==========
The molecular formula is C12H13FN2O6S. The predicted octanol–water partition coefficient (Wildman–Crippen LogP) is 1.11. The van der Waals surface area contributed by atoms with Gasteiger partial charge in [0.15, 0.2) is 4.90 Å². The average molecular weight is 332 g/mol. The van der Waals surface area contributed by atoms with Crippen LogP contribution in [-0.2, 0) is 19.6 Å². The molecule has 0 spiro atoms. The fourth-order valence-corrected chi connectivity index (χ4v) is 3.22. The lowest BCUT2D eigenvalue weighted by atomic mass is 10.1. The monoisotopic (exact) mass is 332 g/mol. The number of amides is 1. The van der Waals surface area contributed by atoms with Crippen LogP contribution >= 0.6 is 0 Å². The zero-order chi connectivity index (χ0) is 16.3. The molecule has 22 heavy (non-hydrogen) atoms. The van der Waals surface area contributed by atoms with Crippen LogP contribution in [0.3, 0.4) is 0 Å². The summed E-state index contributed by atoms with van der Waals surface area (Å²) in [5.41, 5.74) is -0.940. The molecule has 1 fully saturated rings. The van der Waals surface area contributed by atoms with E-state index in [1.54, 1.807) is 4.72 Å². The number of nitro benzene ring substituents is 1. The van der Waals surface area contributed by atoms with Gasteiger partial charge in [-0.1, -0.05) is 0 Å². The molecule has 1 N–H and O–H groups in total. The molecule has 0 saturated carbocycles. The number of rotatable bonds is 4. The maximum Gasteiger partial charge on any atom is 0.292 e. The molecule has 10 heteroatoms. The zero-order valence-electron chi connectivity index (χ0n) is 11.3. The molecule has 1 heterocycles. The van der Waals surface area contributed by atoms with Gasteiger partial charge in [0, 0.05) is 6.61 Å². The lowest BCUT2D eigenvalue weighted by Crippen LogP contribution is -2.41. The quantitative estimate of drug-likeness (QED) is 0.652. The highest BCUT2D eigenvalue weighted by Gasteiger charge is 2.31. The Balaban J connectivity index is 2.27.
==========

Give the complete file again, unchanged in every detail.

The molecular formula is C12H13FN2O6S. The predicted octanol–water partition coefficient (Wildman–Crippen LogP) is 1.11. The van der Waals surface area contributed by atoms with Gasteiger partial charge in [0.15, 0.2) is 4.90 Å². The average molecular weight is 332 g/mol. The van der Waals surface area contributed by atoms with Crippen LogP contribution in [-0.2, 0) is 19.6 Å². The molecule has 0 spiro atoms. The fourth-order valence-corrected chi connectivity index (χ4v) is 3.22. The lowest BCUT2D eigenvalue weighted by atomic mass is 10.1. The monoisotopic (exact) mass is 332 g/mol. The number of amides is 1. The van der Waals surface area contributed by atoms with Crippen LogP contribution >= 0.6 is 0 Å². The zero-order chi connectivity index (χ0) is 16.3. The molecule has 22 heavy (non-hydrogen) atoms. The van der Waals surface area contributed by atoms with Crippen LogP contribution in [0.3, 0.4) is 0 Å². The summed E-state index contributed by atoms with van der Waals surface area (Å²) in [5.41, 5.74) is -0.940. The molecule has 1 fully saturated rings. The van der Waals surface area contributed by atoms with E-state index in [1.54, 1.807) is 4.72 Å². The number of nitro benzene ring substituents is 1. The van der Waals surface area contributed by atoms with Gasteiger partial charge in [-0.1, -0.05) is 0 Å². The molecule has 1 N–H and O–H groups in total. The molecule has 0 saturated carbocycles. The number of rotatable bonds is 4. The maximum Gasteiger partial charge on any atom is 0.292 e. The molecule has 10 heteroatoms. The zero-order valence-electron chi connectivity index (χ0n) is 11.3. The molecule has 1 heterocycles. The van der Waals surface area contributed by atoms with Gasteiger partial charge in [0, 0.05) is 6.61 Å². The lowest BCUT2D eigenvalue weighted by Crippen LogP contribution is -2.41. The quantitative estimate of drug-likeness (QED) is 0.652. The highest BCUT2D eigenvalue weighted by Gasteiger charge is 2.31. The Balaban J connectivity index is 2.27.